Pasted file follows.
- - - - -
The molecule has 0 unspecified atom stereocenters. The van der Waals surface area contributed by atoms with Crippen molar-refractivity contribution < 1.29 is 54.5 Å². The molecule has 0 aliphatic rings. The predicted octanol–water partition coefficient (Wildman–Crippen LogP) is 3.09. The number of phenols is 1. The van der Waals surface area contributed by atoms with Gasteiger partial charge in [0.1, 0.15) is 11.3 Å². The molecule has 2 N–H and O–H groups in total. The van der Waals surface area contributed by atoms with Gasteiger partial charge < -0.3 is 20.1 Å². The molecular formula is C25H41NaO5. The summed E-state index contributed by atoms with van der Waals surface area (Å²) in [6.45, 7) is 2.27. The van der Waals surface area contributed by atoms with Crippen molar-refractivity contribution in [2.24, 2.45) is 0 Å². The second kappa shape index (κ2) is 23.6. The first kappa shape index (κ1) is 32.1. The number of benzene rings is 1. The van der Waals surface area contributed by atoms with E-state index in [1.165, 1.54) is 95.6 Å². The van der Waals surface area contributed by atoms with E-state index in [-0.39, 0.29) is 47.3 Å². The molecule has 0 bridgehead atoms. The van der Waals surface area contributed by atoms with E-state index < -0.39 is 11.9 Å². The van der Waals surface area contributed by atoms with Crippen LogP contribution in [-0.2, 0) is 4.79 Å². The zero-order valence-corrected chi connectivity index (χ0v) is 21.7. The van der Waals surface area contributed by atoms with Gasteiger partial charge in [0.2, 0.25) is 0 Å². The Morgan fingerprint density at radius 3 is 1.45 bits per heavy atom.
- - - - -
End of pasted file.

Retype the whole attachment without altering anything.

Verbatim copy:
The molecule has 0 unspecified atom stereocenters. The van der Waals surface area contributed by atoms with Crippen molar-refractivity contribution < 1.29 is 54.5 Å². The molecule has 0 aliphatic rings. The predicted octanol–water partition coefficient (Wildman–Crippen LogP) is 3.09. The number of phenols is 1. The van der Waals surface area contributed by atoms with Gasteiger partial charge in [0.1, 0.15) is 11.3 Å². The molecule has 2 N–H and O–H groups in total. The van der Waals surface area contributed by atoms with Gasteiger partial charge < -0.3 is 20.1 Å². The molecular formula is C25H41NaO5. The summed E-state index contributed by atoms with van der Waals surface area (Å²) in [6.45, 7) is 2.27. The van der Waals surface area contributed by atoms with Crippen molar-refractivity contribution in [2.24, 2.45) is 0 Å². The second kappa shape index (κ2) is 23.6. The first kappa shape index (κ1) is 32.1. The number of benzene rings is 1. The van der Waals surface area contributed by atoms with E-state index in [1.165, 1.54) is 95.6 Å². The van der Waals surface area contributed by atoms with E-state index in [-0.39, 0.29) is 47.3 Å². The molecule has 0 bridgehead atoms. The van der Waals surface area contributed by atoms with E-state index < -0.39 is 11.9 Å². The van der Waals surface area contributed by atoms with Crippen LogP contribution in [-0.2, 0) is 4.79 Å². The zero-order valence-corrected chi connectivity index (χ0v) is 21.7. The van der Waals surface area contributed by atoms with Gasteiger partial charge in [0.2, 0.25) is 0 Å². The Morgan fingerprint density at radius 3 is 1.45 bits per heavy atom.